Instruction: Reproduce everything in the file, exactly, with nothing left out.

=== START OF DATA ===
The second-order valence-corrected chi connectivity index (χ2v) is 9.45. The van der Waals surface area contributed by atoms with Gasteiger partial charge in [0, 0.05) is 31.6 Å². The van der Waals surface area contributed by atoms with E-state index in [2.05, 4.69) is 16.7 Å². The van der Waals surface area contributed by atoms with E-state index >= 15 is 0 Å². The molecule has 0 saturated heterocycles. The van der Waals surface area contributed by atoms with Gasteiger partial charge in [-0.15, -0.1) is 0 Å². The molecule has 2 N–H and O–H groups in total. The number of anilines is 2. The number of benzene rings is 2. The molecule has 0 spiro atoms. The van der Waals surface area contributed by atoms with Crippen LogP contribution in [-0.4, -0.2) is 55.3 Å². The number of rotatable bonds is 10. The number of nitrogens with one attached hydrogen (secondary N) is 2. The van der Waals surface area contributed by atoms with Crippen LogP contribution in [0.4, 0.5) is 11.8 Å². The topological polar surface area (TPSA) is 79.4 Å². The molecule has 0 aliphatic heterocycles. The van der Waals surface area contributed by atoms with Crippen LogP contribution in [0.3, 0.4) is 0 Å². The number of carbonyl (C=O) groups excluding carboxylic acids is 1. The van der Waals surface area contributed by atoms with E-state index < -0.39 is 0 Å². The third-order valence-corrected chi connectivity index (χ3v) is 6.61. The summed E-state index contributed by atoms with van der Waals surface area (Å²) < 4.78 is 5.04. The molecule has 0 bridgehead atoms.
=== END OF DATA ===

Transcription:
The second-order valence-corrected chi connectivity index (χ2v) is 9.45. The van der Waals surface area contributed by atoms with Gasteiger partial charge in [0, 0.05) is 31.6 Å². The van der Waals surface area contributed by atoms with E-state index in [2.05, 4.69) is 16.7 Å². The van der Waals surface area contributed by atoms with E-state index >= 15 is 0 Å². The molecule has 0 saturated heterocycles. The van der Waals surface area contributed by atoms with Gasteiger partial charge in [-0.15, -0.1) is 0 Å². The molecule has 2 N–H and O–H groups in total. The number of anilines is 2. The number of benzene rings is 2. The molecule has 0 spiro atoms. The van der Waals surface area contributed by atoms with Crippen LogP contribution in [-0.4, -0.2) is 55.3 Å². The number of rotatable bonds is 10. The number of nitrogens with one attached hydrogen (secondary N) is 2. The van der Waals surface area contributed by atoms with Crippen LogP contribution in [0.4, 0.5) is 11.8 Å². The topological polar surface area (TPSA) is 79.4 Å². The molecule has 0 aliphatic heterocycles. The van der Waals surface area contributed by atoms with Crippen LogP contribution in [0.3, 0.4) is 0 Å². The number of carbonyl (C=O) groups excluding carboxylic acids is 1. The van der Waals surface area contributed by atoms with E-state index < -0.39 is 0 Å². The third-order valence-corrected chi connectivity index (χ3v) is 6.61. The summed E-state index contributed by atoms with van der Waals surface area (Å²) < 4.78 is 5.04. The molecule has 0 bridgehead atoms.